Poetry

Theodore Roethke – The Waking

We think by feeling. What is there to know?
I hear my being dance from ear to ear.
I wake to sleep, and take my waking slow.

– Theodore Roethke


Theodore Roethke was an intensely introspective poet who suffered from bouts of bi-polar disorder and whose work has been hailed by critics as some of the finest American poetry from the last century. The Waking, which originally featured in an eponymous collection that won Roethke the Pulitzer prize in 1954, is a villanelle with repeated lines and echoes among the stanzas. There is a circular direction here of awakening, a slow, steady movement towards a reality that is becoming apparent, and which is being discerned by the senses rather than by some intellectual process, ‘learn by going where I have to go.’ Roethke was an admirer of Ralph Waldo Emerson as well as Walt Whitman, and during his lifetime was friends with William Carlos Williams.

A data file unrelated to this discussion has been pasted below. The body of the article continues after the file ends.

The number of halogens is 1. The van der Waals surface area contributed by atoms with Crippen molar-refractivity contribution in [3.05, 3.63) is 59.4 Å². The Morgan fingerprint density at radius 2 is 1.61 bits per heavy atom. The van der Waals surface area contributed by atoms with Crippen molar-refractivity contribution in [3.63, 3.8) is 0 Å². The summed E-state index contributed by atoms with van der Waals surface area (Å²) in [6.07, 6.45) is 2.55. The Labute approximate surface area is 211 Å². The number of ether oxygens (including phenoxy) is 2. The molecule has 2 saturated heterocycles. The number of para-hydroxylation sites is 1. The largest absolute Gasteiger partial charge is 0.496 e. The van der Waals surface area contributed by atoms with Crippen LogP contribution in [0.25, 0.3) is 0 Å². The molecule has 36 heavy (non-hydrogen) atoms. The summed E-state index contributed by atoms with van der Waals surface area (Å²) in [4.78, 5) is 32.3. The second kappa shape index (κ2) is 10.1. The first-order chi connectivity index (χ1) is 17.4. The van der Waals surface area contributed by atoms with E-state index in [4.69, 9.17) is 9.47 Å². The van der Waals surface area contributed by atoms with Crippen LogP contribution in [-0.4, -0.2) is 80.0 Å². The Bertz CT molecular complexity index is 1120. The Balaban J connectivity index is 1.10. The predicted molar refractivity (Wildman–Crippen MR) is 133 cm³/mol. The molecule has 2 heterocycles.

The Waking

I wake to sleep, and take my waking slow.
I feel my fate in what I cannot fear.
I learn by going where I have to go.

We think by feeling. What is there to know?
I hear my being dance from ear to ear.
I wake to sleep, and take my waking slow.

Of those so close beside me, which are you?
God bless the Ground!  I shall walk softly there,
And learn by going where I have to go.

Light takes the Tree; but who can tell us how?
The lowly worm climbs up a winding stair;
I wake to sleep, and take my waking slow.

Great Nature has another thing to do
To you and me; so take the lively air,
And, lovely, learn by going where to go.

This shaking keeps me steady. I should know.
What falls away is always. And is near.
I wake to sleep, and take my waking slow.
I learn by going where I have to go.

 

Theodore Roethke (1908-1963)
From: The Collected Poems of Theodore Roethke

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